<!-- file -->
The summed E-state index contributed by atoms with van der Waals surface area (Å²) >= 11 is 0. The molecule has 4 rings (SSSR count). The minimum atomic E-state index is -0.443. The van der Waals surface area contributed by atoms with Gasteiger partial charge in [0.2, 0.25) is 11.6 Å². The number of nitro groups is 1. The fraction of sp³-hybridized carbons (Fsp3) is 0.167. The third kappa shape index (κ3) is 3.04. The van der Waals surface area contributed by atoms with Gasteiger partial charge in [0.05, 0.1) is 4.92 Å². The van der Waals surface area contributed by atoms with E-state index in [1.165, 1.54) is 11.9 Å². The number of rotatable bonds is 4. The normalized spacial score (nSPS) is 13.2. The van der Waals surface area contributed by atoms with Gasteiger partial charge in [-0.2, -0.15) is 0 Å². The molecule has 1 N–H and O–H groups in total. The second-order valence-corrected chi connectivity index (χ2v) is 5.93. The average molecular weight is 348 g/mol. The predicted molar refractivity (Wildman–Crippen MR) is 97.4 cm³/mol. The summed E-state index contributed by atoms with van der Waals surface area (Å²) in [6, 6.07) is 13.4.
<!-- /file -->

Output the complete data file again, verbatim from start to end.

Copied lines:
The summed E-state index contributed by atoms with van der Waals surface area (Å²) >= 11 is 0. The molecule has 4 rings (SSSR count). The minimum atomic E-state index is -0.443. The van der Waals surface area contributed by atoms with Gasteiger partial charge in [0.2, 0.25) is 11.6 Å². The number of nitro groups is 1. The fraction of sp³-hybridized carbons (Fsp3) is 0.167. The third kappa shape index (κ3) is 3.04. The van der Waals surface area contributed by atoms with Gasteiger partial charge in [0.05, 0.1) is 4.92 Å². The van der Waals surface area contributed by atoms with E-state index in [1.165, 1.54) is 11.9 Å². The number of rotatable bonds is 4. The normalized spacial score (nSPS) is 13.2. The van der Waals surface area contributed by atoms with Gasteiger partial charge in [-0.2, -0.15) is 0 Å². The molecule has 1 N–H and O–H groups in total. The second-order valence-corrected chi connectivity index (χ2v) is 5.93. The average molecular weight is 348 g/mol. The predicted molar refractivity (Wildman–Crippen MR) is 97.4 cm³/mol. The summed E-state index contributed by atoms with van der Waals surface area (Å²) in [6, 6.07) is 13.4.